More Interview

Questions courtesy of bouncepogo

1. When did you first learn about the idea of polyamory and recognize it in yourself?
I was actively poly by age 13 or so, in high school. I didn’t have a name for it, but was part of a group of friends who all “dated” each other. I’d read some Heinlein by then, but I don’t think we got the idea from him. It was just the natural outgrowth of 3 girls and 10 or so guys who were more friends than anything else wanting to stop hurting each other as was inevitable when we a particular couple was “going together.” No sex (that I knew of), pretty much everything but sex. And definitely no same-sex involvement, ever.

I didn’t meet adults who were actually living anything but monogamy or serial monogamy until 1987, after my first divorce. A co-worker and his wife had an open marriage. I didn’t run across the actual word “polyamory” until the early 90s, online.

2. Have you always homeschooled, or has Katie attended any “traditional” schools?
I wanted to homeschool before I even had a child, and Wayne agreed to that before we got married. We separated before she was two, though, and he changed his mind. So she began at public school, although both of us were always very involved and did a lot of outside stuff with her from the time she was born. He died in November 1999. She finished third grade in public school but missed a lot due to health problems. We started homeschooling full-time that summer and have done so ever since.

3. I’ve been interested in attending a UU service. Give me some reasons why you think I should. (I grew up with a Catholic background.)
Why have you been interested? Honestly, UU services vary greatly from congregation to congregation. And sometimes they’ll vary wildly from one week to the next in a single congregation! So I would recommend investigating the congregations near you and trying any that are within a reasonable distance and going to each several times before you make any judgments. A friend of mine attended one service in California with her husband’s grandmother and decided it was “too weird.” She has refused to have anything to do with it since or consider visiting a local congregation.

Also, Unitarian Universalism is a very “roll-your-own” kind of faith. If you want something, you usually have to step up and get involved to make it happen. It might be a good choir, a women’s spirituality class, youth activities, or a CUUPs (pagan) group—but if members don’t make it happen consistently, it simply will not happen. We tend to have very few paid staff members in our congregations, and far more lay-led activities. People who want to simply show up and attend X or Y don’t generally like UU congregations.

I happen to enjoy the fact that our congregations are usually pretty eclectic. The congregation that I felt most part of had a very even balance of physical, mental, and spiritual activities on its calendar—Tai Chi, yoga, chess, writer’s groups, drum circles, etc. I need a spiritual community that doesn’t ask me to turn off my intellect, and Unitarian Universalism does provide that.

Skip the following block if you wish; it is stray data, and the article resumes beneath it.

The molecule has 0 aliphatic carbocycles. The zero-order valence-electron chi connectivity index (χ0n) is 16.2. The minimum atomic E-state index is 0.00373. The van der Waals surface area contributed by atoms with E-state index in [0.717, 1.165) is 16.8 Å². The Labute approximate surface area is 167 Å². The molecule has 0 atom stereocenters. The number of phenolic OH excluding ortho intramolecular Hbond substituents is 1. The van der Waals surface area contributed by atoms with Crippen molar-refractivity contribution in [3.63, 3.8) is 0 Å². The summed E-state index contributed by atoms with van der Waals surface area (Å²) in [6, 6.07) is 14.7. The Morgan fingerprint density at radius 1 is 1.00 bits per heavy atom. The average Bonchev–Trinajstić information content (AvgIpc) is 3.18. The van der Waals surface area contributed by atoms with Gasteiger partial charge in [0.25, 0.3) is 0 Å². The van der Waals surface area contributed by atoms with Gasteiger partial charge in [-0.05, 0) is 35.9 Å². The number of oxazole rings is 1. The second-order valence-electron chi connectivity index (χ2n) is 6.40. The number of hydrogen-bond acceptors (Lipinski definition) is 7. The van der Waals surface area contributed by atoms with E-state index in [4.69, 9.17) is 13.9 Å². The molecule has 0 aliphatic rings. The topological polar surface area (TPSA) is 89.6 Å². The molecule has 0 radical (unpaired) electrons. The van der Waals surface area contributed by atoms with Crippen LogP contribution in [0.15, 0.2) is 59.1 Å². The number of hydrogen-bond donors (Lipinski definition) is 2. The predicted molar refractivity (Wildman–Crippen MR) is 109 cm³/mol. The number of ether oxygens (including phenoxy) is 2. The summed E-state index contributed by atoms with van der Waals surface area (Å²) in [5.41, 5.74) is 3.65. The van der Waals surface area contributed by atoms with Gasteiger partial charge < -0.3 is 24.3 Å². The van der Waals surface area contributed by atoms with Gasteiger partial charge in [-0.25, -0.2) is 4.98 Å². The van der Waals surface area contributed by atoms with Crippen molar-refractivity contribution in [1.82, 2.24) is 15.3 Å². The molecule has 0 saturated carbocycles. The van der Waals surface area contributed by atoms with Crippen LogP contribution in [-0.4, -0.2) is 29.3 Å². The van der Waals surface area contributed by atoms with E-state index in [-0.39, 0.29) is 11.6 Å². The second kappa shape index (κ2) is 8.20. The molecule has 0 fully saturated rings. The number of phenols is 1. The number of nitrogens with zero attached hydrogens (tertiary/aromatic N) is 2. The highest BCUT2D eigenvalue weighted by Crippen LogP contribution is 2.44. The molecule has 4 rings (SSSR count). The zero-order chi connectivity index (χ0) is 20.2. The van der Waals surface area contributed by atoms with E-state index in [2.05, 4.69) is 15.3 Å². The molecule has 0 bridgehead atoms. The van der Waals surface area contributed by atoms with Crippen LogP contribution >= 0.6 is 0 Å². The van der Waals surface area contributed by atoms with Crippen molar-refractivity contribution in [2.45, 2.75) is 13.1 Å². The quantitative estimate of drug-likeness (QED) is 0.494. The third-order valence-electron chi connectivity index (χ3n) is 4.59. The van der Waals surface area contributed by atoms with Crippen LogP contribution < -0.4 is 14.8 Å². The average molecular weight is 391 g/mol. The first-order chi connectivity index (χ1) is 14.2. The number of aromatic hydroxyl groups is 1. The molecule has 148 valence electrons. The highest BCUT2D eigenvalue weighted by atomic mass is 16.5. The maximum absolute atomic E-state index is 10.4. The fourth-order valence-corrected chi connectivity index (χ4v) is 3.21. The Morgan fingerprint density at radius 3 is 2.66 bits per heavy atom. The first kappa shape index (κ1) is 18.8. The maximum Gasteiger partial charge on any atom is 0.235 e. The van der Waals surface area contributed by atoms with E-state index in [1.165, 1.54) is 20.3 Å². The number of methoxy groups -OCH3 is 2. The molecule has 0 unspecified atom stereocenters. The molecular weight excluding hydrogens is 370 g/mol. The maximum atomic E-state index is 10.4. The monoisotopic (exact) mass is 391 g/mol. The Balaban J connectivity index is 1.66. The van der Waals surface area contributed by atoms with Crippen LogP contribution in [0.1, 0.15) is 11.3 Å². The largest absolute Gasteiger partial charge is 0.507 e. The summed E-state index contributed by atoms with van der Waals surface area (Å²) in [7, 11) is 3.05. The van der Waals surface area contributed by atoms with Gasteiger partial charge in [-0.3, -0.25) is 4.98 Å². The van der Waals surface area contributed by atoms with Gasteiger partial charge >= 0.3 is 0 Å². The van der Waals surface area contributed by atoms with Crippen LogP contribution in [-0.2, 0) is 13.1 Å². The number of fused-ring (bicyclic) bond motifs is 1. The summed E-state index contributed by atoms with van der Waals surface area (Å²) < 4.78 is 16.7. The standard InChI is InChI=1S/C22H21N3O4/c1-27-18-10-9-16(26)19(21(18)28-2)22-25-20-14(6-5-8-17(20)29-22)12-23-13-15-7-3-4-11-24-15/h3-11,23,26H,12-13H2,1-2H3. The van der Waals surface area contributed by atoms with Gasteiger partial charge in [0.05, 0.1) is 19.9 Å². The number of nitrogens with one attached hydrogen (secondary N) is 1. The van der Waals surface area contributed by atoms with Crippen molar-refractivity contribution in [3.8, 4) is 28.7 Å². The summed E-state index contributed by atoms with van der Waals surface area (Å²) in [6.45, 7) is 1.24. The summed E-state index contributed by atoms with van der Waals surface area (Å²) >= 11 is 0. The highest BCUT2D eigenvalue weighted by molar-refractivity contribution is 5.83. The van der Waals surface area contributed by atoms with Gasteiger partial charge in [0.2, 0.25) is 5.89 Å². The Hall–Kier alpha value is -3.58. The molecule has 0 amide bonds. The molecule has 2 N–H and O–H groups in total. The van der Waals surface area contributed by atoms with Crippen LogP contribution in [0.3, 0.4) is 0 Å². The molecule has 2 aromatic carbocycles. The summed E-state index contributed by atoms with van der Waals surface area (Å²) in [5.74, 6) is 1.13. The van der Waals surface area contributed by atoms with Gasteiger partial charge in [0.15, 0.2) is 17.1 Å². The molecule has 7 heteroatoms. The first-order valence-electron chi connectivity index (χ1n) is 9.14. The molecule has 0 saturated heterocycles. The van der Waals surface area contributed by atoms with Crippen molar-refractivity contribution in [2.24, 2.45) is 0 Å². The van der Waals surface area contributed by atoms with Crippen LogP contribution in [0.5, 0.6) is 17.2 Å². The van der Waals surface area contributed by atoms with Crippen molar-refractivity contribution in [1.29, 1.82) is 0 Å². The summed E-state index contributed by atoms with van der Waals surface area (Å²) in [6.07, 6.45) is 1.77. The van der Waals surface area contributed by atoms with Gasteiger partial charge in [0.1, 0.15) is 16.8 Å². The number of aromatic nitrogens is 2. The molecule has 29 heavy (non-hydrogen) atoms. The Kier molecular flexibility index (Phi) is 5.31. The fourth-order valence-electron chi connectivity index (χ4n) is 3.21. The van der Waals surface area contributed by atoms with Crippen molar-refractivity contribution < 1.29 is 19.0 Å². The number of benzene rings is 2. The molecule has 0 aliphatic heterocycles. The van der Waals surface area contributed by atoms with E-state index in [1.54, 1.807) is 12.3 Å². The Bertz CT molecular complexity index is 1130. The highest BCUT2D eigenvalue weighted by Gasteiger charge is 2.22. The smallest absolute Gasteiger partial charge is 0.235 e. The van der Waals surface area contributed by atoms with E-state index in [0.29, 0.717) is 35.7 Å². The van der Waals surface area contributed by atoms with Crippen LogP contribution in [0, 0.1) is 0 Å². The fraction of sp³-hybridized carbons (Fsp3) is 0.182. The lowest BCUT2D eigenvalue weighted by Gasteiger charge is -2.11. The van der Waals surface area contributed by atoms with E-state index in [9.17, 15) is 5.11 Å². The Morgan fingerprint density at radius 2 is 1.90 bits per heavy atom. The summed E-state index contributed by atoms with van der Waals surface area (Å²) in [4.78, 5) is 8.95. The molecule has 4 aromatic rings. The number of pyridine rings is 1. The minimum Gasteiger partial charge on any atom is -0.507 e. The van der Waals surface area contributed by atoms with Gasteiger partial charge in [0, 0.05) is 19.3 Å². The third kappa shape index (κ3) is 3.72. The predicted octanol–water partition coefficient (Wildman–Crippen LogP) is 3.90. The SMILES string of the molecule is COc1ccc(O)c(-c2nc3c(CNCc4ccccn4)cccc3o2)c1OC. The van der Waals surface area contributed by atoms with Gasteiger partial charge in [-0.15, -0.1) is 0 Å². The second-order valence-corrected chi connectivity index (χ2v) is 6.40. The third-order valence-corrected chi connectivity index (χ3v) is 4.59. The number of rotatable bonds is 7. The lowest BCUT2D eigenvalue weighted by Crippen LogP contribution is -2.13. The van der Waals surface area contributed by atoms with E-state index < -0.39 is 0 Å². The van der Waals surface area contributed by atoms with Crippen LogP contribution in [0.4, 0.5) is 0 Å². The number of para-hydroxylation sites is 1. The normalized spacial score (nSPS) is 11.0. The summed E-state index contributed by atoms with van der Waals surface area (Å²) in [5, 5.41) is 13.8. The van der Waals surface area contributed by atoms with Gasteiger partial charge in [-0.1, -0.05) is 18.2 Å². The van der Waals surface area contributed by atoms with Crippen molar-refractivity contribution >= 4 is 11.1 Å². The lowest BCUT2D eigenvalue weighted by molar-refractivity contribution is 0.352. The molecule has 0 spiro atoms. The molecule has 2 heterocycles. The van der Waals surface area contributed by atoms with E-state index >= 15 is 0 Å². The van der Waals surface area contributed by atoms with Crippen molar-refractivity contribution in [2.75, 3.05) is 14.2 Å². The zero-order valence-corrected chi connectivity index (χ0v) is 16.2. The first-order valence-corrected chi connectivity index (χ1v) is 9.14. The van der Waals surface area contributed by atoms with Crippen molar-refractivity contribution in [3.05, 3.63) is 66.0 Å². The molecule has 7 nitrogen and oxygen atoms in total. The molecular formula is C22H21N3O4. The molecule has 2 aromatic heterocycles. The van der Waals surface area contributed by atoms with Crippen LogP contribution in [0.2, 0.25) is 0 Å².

I do get annoyed with some of the politics. UU congregations are usually very involved in “social justice” programs—community service with a political bent. I’m all for community service, but I’m not a liberal/socialist Democrat and I don’t like some of the assumptions people make about my politics because I’m UU. I find it very important to speak up and make it clear that no, everyone in the congregation is NOT in favor of gun control or against capital punishment or capitalism or whatever the topic of the moment is.

4. When did you begin to experience rheumatoid pain, and did it take very long for it to get diagnosed as such?
I don’t officially have rheumatoid arthritis, but osteoarthritis. (Some of the lab tests I had last week make it look like I may have RA now, but I haven’t been able to talk to my doctor about them yet.) I’ve lost two inches in height due to bone deterioration, so I’m only 5’7″ now (I just learned that a few months ago). Arthritis started in 9th grade (age 13 again!) in my knees and has gotten steadily worse since then—it’s a family trait on Daddy’s side. Now there’s deterioration pretty much everywhere—hands, feet, neck, you name it, but the worst is in my hips and knees.

Fibromyalgia is really what makes the pain so bad. As one expert says, “FMS is a sensitivity-amplification syndrome.” While it isn’t supposed to be a degenerative disease (one that gets worse over time), arthritis is. So the FMS makes the pain from arthritis worse, and there is degeneration overall. Fibromyalgia was formally diagnosed by a rheumatologist in 1999 or so, but a general practice doctor had actually used that diagnosis for symptoms I had in the early 90s.

5. What is your major in school, and what do you hope to do with your degree?
I’m seeking a “Bachelor of Science in Technical and Professional Communication.” I want to be a technical writer. I’ve worked as one before and it was my favorite job, ever. I’m the only person I know of with a favorite technical writer (Woody Leonhard). The first time I saw any documentation related to computers, probably when Daddy got a TRS-80 in the late 70s, I thought, “Damn, this sucks. I could do better than this.” Daddy challenged me to do it, and I did. So after I realized that I really hated being an English major and deconstructing other people’s writing in an intellectual circle-jerk, I remembered that and decided that’s what I wanted to do.

Cyn is Rick's wife, Katie's Mom, and Esther & Oliver's Mémé. She's also a professional geek, avid reader, fledgling coder, enthusiastic gamer (TTRPGs), occasional singer, and devoted stitcher.
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